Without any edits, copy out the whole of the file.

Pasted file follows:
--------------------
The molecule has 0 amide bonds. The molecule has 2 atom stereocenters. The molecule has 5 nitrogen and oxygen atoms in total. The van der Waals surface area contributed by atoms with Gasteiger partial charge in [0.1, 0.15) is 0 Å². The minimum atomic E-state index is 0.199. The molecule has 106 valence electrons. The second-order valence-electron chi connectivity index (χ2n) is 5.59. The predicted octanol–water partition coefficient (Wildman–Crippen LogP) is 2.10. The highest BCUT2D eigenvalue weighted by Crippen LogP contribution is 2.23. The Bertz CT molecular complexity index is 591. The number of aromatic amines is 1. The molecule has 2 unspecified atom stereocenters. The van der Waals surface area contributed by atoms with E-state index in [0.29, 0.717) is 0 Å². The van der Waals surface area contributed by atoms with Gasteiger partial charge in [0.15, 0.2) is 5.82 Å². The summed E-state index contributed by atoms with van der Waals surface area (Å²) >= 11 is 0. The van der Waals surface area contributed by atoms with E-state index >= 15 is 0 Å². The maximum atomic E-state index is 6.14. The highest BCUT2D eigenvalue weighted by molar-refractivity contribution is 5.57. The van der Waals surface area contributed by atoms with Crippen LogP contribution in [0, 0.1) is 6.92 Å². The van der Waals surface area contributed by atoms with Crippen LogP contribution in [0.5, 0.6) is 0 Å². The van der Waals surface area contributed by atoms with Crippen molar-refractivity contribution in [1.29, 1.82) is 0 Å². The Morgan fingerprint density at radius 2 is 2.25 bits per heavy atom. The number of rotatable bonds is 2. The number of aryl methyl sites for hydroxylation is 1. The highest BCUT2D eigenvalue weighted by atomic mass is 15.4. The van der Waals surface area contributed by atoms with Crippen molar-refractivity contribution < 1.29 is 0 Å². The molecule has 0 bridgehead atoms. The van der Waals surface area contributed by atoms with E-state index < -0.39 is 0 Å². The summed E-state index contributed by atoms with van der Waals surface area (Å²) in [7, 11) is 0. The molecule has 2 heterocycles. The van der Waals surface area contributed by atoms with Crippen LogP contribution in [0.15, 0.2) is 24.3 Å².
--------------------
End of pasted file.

The molecule has 0 amide bonds. The molecule has 2 atom stereocenters. The molecule has 5 nitrogen and oxygen atoms in total. The van der Waals surface area contributed by atoms with Gasteiger partial charge in [0.1, 0.15) is 0 Å². The minimum atomic E-state index is 0.199. The molecule has 106 valence electrons. The second-order valence-electron chi connectivity index (χ2n) is 5.59. The predicted octanol–water partition coefficient (Wildman–Crippen LogP) is 2.10. The highest BCUT2D eigenvalue weighted by Crippen LogP contribution is 2.23. The Bertz CT molecular complexity index is 591. The number of aromatic amines is 1. The molecule has 2 unspecified atom stereocenters. The van der Waals surface area contributed by atoms with E-state index in [0.29, 0.717) is 0 Å². The van der Waals surface area contributed by atoms with Gasteiger partial charge in [0.15, 0.2) is 5.82 Å². The summed E-state index contributed by atoms with van der Waals surface area (Å²) >= 11 is 0. The van der Waals surface area contributed by atoms with E-state index >= 15 is 0 Å². The maximum atomic E-state index is 6.14. The highest BCUT2D eigenvalue weighted by molar-refractivity contribution is 5.57. The van der Waals surface area contributed by atoms with Crippen LogP contribution in [0, 0.1) is 6.92 Å². The van der Waals surface area contributed by atoms with Crippen LogP contribution in [0.5, 0.6) is 0 Å². The van der Waals surface area contributed by atoms with Crippen molar-refractivity contribution in [1.29, 1.82) is 0 Å². The Morgan fingerprint density at radius 2 is 2.25 bits per heavy atom. The number of rotatable bonds is 2. The number of aryl methyl sites for hydroxylation is 1. The highest BCUT2D eigenvalue weighted by atomic mass is 15.4. The van der Waals surface area contributed by atoms with Crippen molar-refractivity contribution < 1.29 is 0 Å². The molecule has 0 bridgehead atoms. The van der Waals surface area contributed by atoms with E-state index < -0.39 is 0 Å². The summed E-state index contributed by atoms with van der Waals surface area (Å²) in [7, 11) is 0. The molecule has 2 heterocycles. The van der Waals surface area contributed by atoms with Crippen LogP contribution in [0.15, 0.2) is 24.3 Å².